I’ve spent the last month looking in my crystal ball, trying to determine what 2016 holds for the world of eLearning. Everything points to another year of big growth and opportunity. That growth and opportunity is all about maximizing the options today and tomorrow’s technology provides.
In 2016, I see three big areas of focus for eLearning: mobile, the cloud, and big data.
Remember when you didn’t have access to the World Wide Web at your fingertips? Yeah, me neither. For today’s smartphone-toting learner, training happens wherever they have access to Wi-Fi. As a training and development professional, it’s exciting! This mobile technology means knowledge is accessible at any time and from anywhere. With mobile, the learning environment expands and opens up opportunities to create on-the-job learning like never before. Mobile creates amazing opportunities for eLearning to expand its reach and incorporate new ways of engaging with learners via experiential content they can access on a mobile device.
Crystal ball says: In 2016, every aspect of your eLearning design needs to address the mobile user.
Just a few years ago the folks in IT security and risk assessment were pretty nervous about this thing called “the cloud”. Now at the end of 2015, it seems like the fears have (mostly) subsided and all parts of the business are embracing what this network of servers has to offer. The impact of the cloud for eLearning includes where and how learning is created, where it’s stored, how it’s delivered, how it’s tracked. The cloud has quickly become an integral part of eLearning development and delivery; that will only continue in 2016.
Crystal ball says: In the upcoming year, look for – and leverage – everything the cloud has to offer when it comes to the design and delivery of your eLearning content.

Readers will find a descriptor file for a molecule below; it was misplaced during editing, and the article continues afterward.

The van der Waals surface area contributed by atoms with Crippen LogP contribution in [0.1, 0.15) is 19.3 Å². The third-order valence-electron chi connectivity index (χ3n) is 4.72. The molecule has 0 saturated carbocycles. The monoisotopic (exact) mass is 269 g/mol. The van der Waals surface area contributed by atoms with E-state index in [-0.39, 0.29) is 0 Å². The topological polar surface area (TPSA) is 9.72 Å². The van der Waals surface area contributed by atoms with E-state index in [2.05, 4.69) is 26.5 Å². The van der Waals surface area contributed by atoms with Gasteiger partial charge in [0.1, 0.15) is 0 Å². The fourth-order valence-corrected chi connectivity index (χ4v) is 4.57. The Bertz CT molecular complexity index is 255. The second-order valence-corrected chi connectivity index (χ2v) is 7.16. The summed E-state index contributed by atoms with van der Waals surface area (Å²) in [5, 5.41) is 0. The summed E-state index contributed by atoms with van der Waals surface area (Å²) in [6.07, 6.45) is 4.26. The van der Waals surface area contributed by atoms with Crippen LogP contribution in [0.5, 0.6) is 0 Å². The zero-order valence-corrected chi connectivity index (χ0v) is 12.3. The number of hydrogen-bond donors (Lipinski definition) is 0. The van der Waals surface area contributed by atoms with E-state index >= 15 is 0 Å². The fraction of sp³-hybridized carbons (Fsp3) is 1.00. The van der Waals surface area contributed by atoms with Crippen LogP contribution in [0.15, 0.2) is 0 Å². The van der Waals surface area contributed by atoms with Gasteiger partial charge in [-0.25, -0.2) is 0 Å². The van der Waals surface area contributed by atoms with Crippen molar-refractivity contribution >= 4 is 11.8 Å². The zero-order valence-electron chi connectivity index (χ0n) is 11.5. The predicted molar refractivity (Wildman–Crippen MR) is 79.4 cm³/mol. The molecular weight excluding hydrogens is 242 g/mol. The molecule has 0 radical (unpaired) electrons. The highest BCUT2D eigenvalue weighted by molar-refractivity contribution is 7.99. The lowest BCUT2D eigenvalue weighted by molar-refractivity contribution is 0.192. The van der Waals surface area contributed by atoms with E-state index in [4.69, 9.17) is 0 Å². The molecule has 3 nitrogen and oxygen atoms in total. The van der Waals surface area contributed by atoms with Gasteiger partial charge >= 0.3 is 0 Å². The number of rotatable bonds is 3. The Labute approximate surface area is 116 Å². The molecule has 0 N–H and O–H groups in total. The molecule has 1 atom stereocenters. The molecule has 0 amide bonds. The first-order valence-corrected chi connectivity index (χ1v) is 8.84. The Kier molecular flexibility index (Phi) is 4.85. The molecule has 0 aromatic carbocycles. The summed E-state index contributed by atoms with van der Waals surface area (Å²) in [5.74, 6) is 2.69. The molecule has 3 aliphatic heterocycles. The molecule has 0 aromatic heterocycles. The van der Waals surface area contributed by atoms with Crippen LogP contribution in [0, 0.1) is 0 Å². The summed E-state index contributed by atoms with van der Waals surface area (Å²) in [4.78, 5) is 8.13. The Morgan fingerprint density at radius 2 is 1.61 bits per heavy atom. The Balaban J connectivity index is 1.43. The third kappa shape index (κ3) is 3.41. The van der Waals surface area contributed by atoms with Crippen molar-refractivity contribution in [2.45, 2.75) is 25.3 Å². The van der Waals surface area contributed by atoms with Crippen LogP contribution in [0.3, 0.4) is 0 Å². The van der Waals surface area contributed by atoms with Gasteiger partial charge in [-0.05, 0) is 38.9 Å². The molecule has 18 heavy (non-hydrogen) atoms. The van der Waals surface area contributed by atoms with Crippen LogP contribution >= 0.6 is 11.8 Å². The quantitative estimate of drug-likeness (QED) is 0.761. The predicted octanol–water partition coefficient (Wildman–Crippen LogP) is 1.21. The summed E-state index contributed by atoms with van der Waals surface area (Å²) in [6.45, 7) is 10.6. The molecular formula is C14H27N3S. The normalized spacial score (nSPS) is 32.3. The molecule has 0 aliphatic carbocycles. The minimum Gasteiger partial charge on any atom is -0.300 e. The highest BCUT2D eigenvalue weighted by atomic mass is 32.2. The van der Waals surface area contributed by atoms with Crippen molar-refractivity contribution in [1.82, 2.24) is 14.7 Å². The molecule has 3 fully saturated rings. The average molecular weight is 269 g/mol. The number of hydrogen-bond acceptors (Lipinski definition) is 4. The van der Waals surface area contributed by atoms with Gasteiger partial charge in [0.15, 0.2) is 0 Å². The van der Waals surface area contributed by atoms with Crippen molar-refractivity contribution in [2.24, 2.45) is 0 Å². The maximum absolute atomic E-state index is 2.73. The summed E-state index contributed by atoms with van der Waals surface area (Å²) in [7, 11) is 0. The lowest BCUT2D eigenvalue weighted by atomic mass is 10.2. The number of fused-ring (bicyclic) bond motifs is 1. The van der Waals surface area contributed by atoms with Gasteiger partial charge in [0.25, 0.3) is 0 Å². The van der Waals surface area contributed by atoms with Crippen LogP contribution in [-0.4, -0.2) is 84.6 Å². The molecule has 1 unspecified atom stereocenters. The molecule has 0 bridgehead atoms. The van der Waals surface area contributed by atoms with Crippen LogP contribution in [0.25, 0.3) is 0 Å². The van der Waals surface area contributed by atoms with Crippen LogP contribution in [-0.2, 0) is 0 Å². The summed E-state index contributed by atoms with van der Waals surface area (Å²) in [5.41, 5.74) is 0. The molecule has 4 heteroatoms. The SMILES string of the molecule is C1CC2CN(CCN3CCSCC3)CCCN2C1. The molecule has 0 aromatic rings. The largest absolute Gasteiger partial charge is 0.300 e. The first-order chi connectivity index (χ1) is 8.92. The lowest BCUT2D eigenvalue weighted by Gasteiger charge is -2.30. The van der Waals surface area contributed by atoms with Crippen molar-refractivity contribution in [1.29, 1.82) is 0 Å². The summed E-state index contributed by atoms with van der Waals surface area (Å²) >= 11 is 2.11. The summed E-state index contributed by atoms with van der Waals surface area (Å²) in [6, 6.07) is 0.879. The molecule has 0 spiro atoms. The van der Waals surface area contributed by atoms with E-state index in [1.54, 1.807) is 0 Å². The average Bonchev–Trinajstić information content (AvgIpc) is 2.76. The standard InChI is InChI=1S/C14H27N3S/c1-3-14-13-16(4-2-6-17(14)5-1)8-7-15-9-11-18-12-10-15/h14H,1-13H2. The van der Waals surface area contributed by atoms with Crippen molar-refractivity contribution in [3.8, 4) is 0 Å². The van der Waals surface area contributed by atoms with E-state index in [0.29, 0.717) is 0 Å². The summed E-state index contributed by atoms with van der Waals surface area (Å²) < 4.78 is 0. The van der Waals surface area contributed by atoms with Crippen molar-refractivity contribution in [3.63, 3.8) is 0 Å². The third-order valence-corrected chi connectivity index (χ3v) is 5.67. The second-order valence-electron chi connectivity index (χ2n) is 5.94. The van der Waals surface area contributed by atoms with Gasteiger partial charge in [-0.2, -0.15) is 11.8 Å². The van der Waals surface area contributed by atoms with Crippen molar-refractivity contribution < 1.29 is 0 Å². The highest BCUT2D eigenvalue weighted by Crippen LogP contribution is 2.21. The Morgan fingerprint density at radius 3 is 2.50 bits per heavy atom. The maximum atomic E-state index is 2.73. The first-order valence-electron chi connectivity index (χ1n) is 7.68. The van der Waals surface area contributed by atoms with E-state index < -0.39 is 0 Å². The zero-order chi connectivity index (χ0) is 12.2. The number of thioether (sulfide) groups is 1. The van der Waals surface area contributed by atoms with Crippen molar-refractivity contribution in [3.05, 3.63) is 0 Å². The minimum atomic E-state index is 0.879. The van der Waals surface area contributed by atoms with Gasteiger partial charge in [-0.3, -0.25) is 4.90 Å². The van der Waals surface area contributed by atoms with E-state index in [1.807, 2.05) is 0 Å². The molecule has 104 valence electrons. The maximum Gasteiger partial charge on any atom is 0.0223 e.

Every year we’re collecting and processing more data. For eLearning, the focus in 2016 should be on how to analyze and use the collected data we’ve collected in order to improve our content. Yes, we know that someone has or hasn’t completed a course. We know that they answered 82% of the questions correctly, and we’ve identified which team hasn’t yet met their compliance training requirement for the year. But what else can the data tell us – about how learners learn, about how they interact (or don’t) with the content, about how the training delivers a return on investment?
Crystal ball says: As you begin your projects for 2016, keep big data in mind. Determine what you want to discover, and then determine what data you need in order to do so.
If you’re making any eLearning-related goals this year (of course you are!), be sure that using the opportunities that mobile, the cloud and big data offer is at the top of your list.
Liz Sheffield is a freelance writer with a background in training and development. She specializes in writing about everything related to the human side of business. You can contact her via LinkedIn or Twitter.